The NFL might have thought they had gotten past the national anthem controversy a couple of weeks ago, but then last week the Dallas Cowboys put it out front once more. First team owner Jerry Jones publicly said not only did all Dallas Cowboy team members have to stand at attention during the playing of the anthem, but that any who either stayed in the locker room or made any other type of protest would no longer be members of the Cowboys.
That was then followed by team captain and QB Dak Prescott’s comments in the Dallas Morning News. Though Prescott said he was making no comment or judgment about those who did kneel or protest, he definitely injected himself into the furor with this statement:
“I never protest,” Prescott said. “I never protest during the anthem, and I don’t think that’s the time or the venue to do so. The game of football has always brought me such peace, and I think it does the same for a lot of people – a lot of people playing the game, a lot of people watching the game, a lot of people who have any impact of the game – so when you bring such controversy to the stadium, to the field, to the game it takes away. It takes away from that, it takes away from the joy and the love that football brings a lot of people.”
The threat from Jerry Jones was reaffirmed by the team’s executive vice president Stephen James, who said that the club would cut or terminate the contract of any player who protested the anthem.
Philadelphia safety Malcolm Jenkins, one of the most outspoken NFL players and a member of the Players Committee, had this response to the Jones ultimatum in talking to NBC Sports Phladelphia, “I would still do it (protest),” Jenkins said. “I mean, I’ve been that committed to it because that decision is not mine. I made the decision a year ago that I was going to use my platform in a way to create positive change, both on the field and off the field, and having someone tell me I couldn’t do that simply because, you know,a president or your bottom line is getting ready to be affected, that wouldn’t deter me.”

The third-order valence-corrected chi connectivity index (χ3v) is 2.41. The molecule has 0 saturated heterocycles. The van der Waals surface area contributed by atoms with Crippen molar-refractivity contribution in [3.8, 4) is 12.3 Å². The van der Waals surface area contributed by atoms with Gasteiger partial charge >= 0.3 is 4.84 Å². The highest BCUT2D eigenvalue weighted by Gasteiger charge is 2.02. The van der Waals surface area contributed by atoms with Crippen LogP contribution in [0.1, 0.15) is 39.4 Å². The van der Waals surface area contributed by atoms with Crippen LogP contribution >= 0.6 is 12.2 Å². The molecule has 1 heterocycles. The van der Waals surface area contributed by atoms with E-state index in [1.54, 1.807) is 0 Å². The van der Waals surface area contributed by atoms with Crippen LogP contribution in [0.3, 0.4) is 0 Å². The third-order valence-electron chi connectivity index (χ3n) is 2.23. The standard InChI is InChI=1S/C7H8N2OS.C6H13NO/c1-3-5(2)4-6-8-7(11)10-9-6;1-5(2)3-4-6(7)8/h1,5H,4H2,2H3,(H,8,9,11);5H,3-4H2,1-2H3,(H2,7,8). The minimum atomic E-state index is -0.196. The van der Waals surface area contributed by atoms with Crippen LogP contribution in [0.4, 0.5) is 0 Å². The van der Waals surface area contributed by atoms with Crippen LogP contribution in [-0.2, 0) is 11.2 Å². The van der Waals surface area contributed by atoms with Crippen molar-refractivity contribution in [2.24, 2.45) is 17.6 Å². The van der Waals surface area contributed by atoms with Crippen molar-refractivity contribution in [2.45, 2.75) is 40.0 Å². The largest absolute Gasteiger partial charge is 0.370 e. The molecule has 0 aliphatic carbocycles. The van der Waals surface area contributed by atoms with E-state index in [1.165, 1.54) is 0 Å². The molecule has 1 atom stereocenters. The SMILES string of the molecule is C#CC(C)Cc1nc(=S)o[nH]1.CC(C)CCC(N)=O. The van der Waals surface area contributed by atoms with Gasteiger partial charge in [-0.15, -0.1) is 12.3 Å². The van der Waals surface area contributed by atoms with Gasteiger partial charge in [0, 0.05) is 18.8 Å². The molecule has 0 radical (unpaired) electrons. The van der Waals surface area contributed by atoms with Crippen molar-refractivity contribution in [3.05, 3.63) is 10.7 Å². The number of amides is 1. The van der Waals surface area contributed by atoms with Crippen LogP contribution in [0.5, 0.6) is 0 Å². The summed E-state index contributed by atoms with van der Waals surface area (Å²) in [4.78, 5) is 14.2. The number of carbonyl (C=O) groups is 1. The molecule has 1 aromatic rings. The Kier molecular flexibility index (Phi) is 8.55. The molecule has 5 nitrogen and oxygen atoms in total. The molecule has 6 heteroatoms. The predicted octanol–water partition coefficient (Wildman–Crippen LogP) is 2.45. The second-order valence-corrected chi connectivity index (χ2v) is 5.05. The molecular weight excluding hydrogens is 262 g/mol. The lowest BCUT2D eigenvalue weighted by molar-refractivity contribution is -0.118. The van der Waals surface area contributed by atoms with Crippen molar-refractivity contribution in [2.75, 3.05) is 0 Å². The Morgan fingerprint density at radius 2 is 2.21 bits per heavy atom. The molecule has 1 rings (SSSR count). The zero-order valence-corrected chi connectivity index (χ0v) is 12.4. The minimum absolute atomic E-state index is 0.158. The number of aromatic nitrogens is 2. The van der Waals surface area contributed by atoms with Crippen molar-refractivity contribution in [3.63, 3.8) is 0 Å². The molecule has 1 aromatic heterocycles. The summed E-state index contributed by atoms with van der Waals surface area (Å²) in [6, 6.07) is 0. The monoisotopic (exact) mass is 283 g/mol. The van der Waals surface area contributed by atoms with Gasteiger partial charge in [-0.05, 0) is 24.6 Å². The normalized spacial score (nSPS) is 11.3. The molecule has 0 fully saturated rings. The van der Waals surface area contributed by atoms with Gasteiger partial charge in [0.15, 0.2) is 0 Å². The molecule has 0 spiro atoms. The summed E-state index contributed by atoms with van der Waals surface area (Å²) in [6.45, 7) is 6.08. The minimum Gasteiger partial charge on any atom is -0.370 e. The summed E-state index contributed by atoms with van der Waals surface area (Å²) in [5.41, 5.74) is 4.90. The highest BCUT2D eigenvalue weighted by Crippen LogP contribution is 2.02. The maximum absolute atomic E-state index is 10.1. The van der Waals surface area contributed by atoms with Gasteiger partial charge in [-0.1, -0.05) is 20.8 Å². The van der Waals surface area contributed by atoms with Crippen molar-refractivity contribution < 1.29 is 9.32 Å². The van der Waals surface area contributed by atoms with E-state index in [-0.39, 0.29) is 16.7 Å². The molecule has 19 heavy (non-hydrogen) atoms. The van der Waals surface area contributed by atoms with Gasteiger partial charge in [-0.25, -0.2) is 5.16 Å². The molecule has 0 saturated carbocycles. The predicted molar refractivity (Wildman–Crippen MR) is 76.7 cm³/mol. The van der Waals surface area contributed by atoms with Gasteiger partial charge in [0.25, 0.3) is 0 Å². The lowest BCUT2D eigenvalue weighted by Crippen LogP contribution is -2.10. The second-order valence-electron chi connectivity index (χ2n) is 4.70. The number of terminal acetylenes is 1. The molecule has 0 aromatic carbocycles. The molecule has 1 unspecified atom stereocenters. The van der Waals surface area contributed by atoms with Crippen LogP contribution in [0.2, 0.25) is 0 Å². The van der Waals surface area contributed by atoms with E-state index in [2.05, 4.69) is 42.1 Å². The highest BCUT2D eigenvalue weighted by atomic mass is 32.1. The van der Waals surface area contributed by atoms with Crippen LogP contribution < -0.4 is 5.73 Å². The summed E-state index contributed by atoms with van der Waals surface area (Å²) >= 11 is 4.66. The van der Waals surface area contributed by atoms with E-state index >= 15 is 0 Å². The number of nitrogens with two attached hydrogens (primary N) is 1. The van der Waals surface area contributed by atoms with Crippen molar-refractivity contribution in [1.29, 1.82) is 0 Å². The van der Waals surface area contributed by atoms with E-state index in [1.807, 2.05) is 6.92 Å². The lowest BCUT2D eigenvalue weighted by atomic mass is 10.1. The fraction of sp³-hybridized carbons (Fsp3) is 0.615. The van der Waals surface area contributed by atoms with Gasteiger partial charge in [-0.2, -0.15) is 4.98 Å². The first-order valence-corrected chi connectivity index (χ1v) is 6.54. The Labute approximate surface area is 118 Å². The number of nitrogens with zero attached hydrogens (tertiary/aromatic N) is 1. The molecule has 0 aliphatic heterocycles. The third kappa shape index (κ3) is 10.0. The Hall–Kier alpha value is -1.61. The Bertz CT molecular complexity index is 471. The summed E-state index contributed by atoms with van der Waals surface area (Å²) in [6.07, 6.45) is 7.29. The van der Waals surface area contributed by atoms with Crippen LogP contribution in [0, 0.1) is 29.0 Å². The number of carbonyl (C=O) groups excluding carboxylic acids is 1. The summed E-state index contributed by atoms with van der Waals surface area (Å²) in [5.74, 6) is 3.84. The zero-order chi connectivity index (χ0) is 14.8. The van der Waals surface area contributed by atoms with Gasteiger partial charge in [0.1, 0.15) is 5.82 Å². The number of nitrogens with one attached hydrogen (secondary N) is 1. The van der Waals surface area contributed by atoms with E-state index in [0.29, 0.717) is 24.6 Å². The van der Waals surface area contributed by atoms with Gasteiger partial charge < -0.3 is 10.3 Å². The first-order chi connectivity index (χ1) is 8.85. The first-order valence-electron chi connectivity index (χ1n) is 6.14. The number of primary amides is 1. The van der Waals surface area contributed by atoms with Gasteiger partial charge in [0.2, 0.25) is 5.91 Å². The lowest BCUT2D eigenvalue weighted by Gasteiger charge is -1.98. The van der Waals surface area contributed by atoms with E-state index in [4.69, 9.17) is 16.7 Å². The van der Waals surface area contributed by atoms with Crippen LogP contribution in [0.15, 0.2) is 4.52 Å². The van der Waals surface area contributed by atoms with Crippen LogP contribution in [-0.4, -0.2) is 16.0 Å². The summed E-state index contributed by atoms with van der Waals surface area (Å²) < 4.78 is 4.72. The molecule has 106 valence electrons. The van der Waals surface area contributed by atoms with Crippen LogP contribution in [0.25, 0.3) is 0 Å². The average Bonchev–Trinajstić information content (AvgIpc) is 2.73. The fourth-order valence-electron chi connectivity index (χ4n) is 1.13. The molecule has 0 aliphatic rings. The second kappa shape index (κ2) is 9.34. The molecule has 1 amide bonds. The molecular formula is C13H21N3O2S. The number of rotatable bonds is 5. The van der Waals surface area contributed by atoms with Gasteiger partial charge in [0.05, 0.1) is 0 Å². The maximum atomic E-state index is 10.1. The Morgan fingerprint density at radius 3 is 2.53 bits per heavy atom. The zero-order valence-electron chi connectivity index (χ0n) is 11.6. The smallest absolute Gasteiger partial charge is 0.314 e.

Tennessee Titans defensive tackle Jurrell Casey also reiterated last week he would continue his protest, though he doesn’t kneel, but instead raises a fist in the air during the playing of the anthem. Casey said he was unconcerned about fines,and also about negative reaction from fans.
What makes the Jones move so instructive is that the NFL was supposed to be discussing with the players a resolution of something that really wasn’t a crisis until owners overreacted to a blowhard in the White House. Contrary to the garbage coming from Trump, as Jenkins, Casey, indeed the person who started all this two years ago Colin Kaepernick have all said, the protests have NOTHING whatsover to do with the flag or the military.
They are about the response to police misconduct and other areas of social injustice in America period. Trump and his minions seized on the flag as a way to detract from the reasons for the protests, as well as an attempt to discredit those protesting. Somehow lost in all the ongoing furor is the fact that the idea to kneel came from a veteran Kaepernick spoke with early in the protest. He suggested to Kaepernick that this would make the point more significantly than remaining seated during the playing of the anthem, which many WOULD interpret as being disrespectful to the flag.
Fortunately, sensible heads are starting to have some impact in this discussion. The co-owner of the New York Giants Steve Tisch said none of his team’s players would receive punishments or finest for anthem protests. He added that Trump “has no understanding of why they (the players) take a knee or why they’re protesting.”
Both the owners of the Steelers and Falcons have also now weighed in on the issue. The Steelers’ Art Rooney II said he believes there is “common ground” to be found between the league and the players in setting a policy. The Falcons’ owner Art Blank said he sensed a strong connection between the players and owners in terms of finding a solution. “I don’t think it’s to the benefit of anybody in the league, players or league or the causes themselves, to have that kind of uproar around it and have the President of the United States in the middle of it,” Blank said. “My hope is the fact that they’re talking now..is that some sort of compromise will come out of it that will not compromise us focusing on issues.”
If reasonable people prevail, and the likes of both Trump and Jones are ignored, a solution to the issue that maintains the players’ right to protest and also gives the NFL some sense of stability can be found.